herald

Monday 25 September 2017

Is he too young?

QUESTION: I AM a 34-year-old woman dating a 21-year-old man, and my friends are horrified. They see a youngster, while I know he's a sexy, smart and sincere man -- and a breath of fresh air after all the arrogant players I've dated. I always have a great time with him, and we're never short of things to say. I'm dangerously close to the age when I should be settling down and my biological clock can probably be heard ticking as far as Beijing. Am I fooling myself, or could a younger man have real feelings for someone of my vintage?

AIf you're happy and enjoying the relationship, then why try to fix what's not broken? Your friends are entitled to their opinions, but it's ultimately your decision to date whoever you like. He's a consenting adult who obviously finds you attractive and wants to be with you. If it was an older man with a younger woman, nobody would bat an eyelid.

As for your desire to settle down, this is an issue that you will have to sort out between you. If he's as smart and sincere as you say, then I would imagine he's aware that with a slightly older woman comes the possibility that she will want a family sooner rather than later.

My advice is to raise the subject with him when the time is right and get it all out in the open. Clear communication and understanding of what each other wants are key.

QA close friend married a few years ago and now has two beautiful babies. The problem is she starts most conversations with "When you're married . . ." or "When you have children . . ." I had a dental appointment recently and was terrified and her response was: "When you have children you look forward to a trip to the dentist as a break from the screaming and crying." I'm sorry, but is everything I do going to be brought back to the fact that she is married and has children? What should I say to hold onto this friendship?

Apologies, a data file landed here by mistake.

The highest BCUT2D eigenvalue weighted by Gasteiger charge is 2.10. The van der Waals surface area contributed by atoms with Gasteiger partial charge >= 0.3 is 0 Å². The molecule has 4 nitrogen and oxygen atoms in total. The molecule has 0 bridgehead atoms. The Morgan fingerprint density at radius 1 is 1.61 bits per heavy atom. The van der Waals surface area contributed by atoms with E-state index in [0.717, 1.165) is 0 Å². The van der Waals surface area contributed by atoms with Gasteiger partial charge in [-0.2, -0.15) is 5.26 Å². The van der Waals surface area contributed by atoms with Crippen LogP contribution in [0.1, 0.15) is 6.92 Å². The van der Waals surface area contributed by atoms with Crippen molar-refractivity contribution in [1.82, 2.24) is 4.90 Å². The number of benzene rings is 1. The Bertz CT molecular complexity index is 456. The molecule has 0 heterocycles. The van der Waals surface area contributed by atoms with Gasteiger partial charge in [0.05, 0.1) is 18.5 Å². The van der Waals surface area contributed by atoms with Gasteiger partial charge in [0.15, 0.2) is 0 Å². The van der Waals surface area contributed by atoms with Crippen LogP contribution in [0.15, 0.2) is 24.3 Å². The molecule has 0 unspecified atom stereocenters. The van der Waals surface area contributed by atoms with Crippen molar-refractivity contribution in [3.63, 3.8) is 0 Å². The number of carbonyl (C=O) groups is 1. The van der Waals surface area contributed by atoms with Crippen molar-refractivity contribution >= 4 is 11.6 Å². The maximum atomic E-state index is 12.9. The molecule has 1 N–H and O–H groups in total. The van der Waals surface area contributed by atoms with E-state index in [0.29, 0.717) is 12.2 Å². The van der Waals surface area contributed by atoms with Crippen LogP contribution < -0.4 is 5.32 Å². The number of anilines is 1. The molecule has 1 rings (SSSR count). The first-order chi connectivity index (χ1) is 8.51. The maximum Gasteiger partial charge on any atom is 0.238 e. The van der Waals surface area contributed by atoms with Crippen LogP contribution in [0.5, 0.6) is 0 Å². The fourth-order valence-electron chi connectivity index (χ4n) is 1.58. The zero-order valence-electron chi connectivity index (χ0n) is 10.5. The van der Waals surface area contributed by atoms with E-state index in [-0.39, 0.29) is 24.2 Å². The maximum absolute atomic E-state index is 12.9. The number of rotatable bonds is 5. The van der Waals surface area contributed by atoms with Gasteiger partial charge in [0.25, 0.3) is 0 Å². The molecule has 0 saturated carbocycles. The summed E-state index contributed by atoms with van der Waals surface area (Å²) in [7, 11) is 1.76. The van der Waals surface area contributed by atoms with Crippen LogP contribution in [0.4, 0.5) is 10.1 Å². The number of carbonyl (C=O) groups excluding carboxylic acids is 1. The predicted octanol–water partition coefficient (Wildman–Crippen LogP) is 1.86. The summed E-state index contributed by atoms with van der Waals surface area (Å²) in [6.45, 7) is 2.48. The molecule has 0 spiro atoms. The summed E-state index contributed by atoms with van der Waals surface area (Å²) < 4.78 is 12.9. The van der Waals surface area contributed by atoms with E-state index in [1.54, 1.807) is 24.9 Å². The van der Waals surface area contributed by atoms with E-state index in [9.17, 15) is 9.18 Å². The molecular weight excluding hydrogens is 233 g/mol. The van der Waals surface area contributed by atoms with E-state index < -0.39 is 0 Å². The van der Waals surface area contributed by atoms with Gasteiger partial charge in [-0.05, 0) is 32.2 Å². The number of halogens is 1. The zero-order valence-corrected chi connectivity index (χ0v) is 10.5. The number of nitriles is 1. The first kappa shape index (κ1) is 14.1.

AIt sounds to me that your friend means no harm but she is probably so consumed by motherhood that she finds it difficult to relate to somebody who is not a mum. I doubt that she means it in a malicious or derogatory way, but if it's affecting your friendship, then I would encourage you to broach the subject with her.

Gently explain that while you're extremely happy for her in her role as a wife and a mother, you're not in her position, and it makes you uncomfortable for her to constantly bring up the fact that you're not a mother or married. As she's a close friend, I've no doubt that she'll be understanding and apologetic for her behaviour. Don't let this lapse in her judgment ruin a good friendship.

QI am an 18-year-old daughter of a single mum and have always had the best of things: holidays, designer clothes, a car for my 17th birthday, and jewellery for special occasions. Following the break-up of my mum's relationship, we've suddenly no money. I went to see her ex, who has been part of my life since I was nine and discovered he's a married man and has moved on to a new girlfriend.

He had no interest in the fact that I can't afford to pay my car insurance or go on holidays with my friends at Easter. I know my mum is the heartbroken one, yet I feel I've lost out, too. How could he have done this to me?

AI'm terribly sorry to hear that you and your mum have been through a tough time. But you must focus on adapting to your new situation instead of moping around and thinking of all you once had. Unfortunately, it sounds as though you became too reliant on the money and generosity shown by this man. But you're an adult now, which means you must be mature and accept that he has moved on.

You will have to learn to fend for yourself. It may seem unfair right now but, believe me, you will benefit from learning that if you want something in life, you must work hard for it.

Good luck.

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